Stepfamilies And Second Marriages: Making Things Work

First marriages end in divorce roughly 50% of the time. For second marriages, that number increases to 60%. The biggest reason for this is that all the elements involved in the first marriage often carry over into the second marriage, namely children.

Children can certainly complicate relationships. If you don’t have any children of your own and you’re marrying someone who does, make sure you know what to expect ahead of time. Otherwise, you’re going to be in for a wild ride.

Stepfamilies are becoming more and more common in American society. It is estimated that more than 40% of Americans have a step relative in their family. So what can you do to make life as easy as possible once you have stepchildren of your own? Here are some tips to help.

Issues to Consider

As you plan to marry a partner who has children, here are some things you need to consider.

  • Living arrangements. While it may be easier for one spouse to keep their current home and use it as the marital home, it’s better to purchase a separate home, as that becomes the new home.
  • Decide on whether you want to share your money or keep it separate. Research shows that couples are more satisfied with their marriages when they share their money and keep it in a joint account.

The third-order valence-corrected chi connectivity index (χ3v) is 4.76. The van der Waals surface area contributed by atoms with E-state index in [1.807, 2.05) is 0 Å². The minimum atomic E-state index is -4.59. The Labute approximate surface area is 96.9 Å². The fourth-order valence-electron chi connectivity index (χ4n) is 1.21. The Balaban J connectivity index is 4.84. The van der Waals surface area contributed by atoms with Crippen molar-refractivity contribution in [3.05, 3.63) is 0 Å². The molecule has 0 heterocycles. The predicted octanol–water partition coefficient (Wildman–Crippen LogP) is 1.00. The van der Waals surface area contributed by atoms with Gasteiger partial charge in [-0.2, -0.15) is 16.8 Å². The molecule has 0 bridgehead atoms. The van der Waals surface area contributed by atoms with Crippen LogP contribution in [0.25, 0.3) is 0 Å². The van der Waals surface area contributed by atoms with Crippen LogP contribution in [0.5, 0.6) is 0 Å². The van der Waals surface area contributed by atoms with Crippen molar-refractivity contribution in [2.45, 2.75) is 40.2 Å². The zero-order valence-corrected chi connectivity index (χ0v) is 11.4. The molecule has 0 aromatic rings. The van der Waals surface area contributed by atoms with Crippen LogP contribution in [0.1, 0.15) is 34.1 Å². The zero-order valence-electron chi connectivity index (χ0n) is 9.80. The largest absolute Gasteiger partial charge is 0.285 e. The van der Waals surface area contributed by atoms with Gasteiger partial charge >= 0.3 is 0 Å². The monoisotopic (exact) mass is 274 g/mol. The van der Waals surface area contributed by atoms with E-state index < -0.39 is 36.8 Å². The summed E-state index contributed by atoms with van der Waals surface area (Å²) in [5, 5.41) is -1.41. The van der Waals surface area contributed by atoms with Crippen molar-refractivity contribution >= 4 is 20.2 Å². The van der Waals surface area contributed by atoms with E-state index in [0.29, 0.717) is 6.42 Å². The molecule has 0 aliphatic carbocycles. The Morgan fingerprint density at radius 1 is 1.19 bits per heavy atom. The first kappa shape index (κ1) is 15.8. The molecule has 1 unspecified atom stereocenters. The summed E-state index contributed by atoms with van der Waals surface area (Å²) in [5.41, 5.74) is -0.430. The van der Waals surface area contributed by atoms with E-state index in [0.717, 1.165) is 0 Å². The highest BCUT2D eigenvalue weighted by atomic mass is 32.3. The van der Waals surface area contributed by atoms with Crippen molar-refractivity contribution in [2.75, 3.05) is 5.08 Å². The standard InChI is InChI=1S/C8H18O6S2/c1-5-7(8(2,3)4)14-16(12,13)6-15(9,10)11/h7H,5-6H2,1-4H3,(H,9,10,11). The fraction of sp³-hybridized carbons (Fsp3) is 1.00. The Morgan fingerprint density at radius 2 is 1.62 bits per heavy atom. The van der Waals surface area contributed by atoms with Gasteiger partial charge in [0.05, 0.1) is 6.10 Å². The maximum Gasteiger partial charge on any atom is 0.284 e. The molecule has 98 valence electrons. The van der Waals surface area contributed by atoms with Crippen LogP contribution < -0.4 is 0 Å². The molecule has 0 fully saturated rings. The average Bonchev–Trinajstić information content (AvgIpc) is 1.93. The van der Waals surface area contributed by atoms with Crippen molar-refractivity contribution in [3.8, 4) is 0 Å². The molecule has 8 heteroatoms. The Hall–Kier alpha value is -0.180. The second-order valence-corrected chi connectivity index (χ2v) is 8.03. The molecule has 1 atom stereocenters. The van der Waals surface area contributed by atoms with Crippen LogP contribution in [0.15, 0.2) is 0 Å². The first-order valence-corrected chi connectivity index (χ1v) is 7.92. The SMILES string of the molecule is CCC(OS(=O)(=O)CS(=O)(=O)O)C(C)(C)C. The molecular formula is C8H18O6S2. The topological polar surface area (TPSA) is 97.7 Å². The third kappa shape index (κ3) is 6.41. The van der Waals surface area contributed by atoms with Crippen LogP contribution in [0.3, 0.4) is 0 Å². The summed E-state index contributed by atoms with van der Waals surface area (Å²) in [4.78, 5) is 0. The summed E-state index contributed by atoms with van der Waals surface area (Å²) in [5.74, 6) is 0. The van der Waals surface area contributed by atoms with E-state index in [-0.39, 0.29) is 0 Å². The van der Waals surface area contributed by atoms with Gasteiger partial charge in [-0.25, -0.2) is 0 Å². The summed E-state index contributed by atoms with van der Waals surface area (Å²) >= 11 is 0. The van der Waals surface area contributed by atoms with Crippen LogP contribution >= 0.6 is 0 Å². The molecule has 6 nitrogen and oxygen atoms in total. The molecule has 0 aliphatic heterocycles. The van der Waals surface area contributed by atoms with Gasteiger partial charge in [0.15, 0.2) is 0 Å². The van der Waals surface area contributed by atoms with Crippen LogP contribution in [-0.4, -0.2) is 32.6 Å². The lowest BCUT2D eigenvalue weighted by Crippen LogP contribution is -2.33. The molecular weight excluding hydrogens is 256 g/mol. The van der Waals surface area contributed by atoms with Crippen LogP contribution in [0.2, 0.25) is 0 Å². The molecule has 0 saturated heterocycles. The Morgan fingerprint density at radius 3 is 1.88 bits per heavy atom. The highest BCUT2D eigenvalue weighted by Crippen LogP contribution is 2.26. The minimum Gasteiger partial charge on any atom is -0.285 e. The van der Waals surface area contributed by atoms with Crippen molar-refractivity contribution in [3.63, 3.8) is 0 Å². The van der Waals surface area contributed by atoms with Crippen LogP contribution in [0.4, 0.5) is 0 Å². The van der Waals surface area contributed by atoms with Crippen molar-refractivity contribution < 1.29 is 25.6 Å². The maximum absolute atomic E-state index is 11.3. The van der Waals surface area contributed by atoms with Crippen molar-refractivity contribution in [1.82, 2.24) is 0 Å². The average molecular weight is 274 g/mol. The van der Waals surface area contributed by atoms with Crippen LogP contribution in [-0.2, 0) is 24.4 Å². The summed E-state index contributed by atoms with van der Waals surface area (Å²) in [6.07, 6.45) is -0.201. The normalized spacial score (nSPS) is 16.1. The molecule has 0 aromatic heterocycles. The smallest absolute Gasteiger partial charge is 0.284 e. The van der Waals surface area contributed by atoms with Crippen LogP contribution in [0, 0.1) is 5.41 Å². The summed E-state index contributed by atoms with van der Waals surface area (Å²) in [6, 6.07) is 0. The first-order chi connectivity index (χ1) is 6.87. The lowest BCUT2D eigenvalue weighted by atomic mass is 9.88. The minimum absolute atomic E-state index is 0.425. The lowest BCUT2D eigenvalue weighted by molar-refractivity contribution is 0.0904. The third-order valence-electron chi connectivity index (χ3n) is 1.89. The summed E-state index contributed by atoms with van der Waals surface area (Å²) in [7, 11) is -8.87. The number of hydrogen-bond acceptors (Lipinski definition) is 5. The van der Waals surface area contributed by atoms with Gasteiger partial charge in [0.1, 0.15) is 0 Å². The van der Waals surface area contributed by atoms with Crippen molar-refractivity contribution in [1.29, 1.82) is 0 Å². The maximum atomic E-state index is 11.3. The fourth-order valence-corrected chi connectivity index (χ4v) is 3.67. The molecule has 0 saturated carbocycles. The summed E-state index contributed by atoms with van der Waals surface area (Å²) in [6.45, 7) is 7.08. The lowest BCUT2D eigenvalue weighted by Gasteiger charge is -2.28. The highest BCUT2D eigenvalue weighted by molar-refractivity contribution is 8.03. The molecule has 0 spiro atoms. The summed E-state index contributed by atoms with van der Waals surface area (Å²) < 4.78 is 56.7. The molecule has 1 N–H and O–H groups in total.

• Feelings from the previous marriage. Both children and adults often have feelings from the previous marriage. For example, a child may be upset that their parents won’t be reconciling. A man may be jealous that his ex-wife is remarrying. It’s best to resolve these feelings and move on.
  • Role of stepparent. What will be your role as the stepparent? How will you raise the kids? Will you be able to discipline them? Keep in mind that the kids may change their attitude toward you once you tie the knot.
Parenting in a Blended Family

Parenting will no doubt be the biggest issue as you step into the role of stepmother or stepfather. Younger and older children tend to adapt better, while adolescents (children between the ages of 10 and 14) are forming their own identities and can find the transition difficult.

As the stepparent, you will need to develop a bond and try to be the child’s friend first rather than the parent. You should not take on parenting duties but have household rules that everyone must abide by.

Contact a Maryland Family Law Attorney Today

Dealing with a second marriage and the kids that come into it can be a challenge in the first year. Children can make a relationship stressful as they deal with jealousy, anger, and other emotions.

It could take some time to make a new marriage work when children from a previous relationship are involved. If nothing helps, it may be time to rethink your marriage. The Columbia divorce lawyers at the Law Offices of Todd K. Mohink, P.A. can help you understand your options. Schedule a consultation today. Call (410) 774-5987 or fill out the online form. We have two offices to serve you.


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